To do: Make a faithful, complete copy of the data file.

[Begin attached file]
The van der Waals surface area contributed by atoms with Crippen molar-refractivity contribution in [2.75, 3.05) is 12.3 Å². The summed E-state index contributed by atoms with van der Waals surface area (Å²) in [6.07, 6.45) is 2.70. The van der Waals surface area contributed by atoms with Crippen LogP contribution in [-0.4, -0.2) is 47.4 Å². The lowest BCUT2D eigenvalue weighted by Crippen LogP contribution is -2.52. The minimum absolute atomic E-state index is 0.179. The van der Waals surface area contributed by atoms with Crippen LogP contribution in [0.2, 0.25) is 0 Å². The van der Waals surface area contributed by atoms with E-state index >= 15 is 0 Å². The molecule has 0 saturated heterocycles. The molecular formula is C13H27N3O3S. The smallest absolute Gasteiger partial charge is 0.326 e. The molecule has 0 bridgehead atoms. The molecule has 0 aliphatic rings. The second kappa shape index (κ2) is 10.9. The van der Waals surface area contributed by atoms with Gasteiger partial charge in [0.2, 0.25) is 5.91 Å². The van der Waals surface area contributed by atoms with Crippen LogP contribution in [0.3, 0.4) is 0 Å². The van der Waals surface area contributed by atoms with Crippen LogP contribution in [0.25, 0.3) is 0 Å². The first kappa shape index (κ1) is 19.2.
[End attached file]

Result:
The van der Waals surface area contributed by atoms with Crippen molar-refractivity contribution in [2.75, 3.05) is 12.3 Å². The summed E-state index contributed by atoms with van der Waals surface area (Å²) in [6.07, 6.45) is 2.70. The van der Waals surface area contributed by atoms with Crippen LogP contribution in [-0.4, -0.2) is 47.4 Å². The lowest BCUT2D eigenvalue weighted by Crippen LogP contribution is -2.52. The minimum absolute atomic E-state index is 0.179. The van der Waals surface area contributed by atoms with Crippen LogP contribution in [0.2, 0.25) is 0 Å². The van der Waals surface area contributed by atoms with E-state index >= 15 is 0 Å². The molecule has 0 saturated heterocycles. The molecular formula is C13H27N3O3S. The smallest absolute Gasteiger partial charge is 0.326 e. The molecule has 0 bridgehead atoms. The molecule has 0 aliphatic rings. The second kappa shape index (κ2) is 10.9. The van der Waals surface area contributed by atoms with Gasteiger partial charge in [0.2, 0.25) is 5.91 Å². The van der Waals surface area contributed by atoms with Crippen LogP contribution in [0.3, 0.4) is 0 Å². The van der Waals surface area contributed by atoms with Crippen LogP contribution in [0.25, 0.3) is 0 Å². The first kappa shape index (κ1) is 19.2.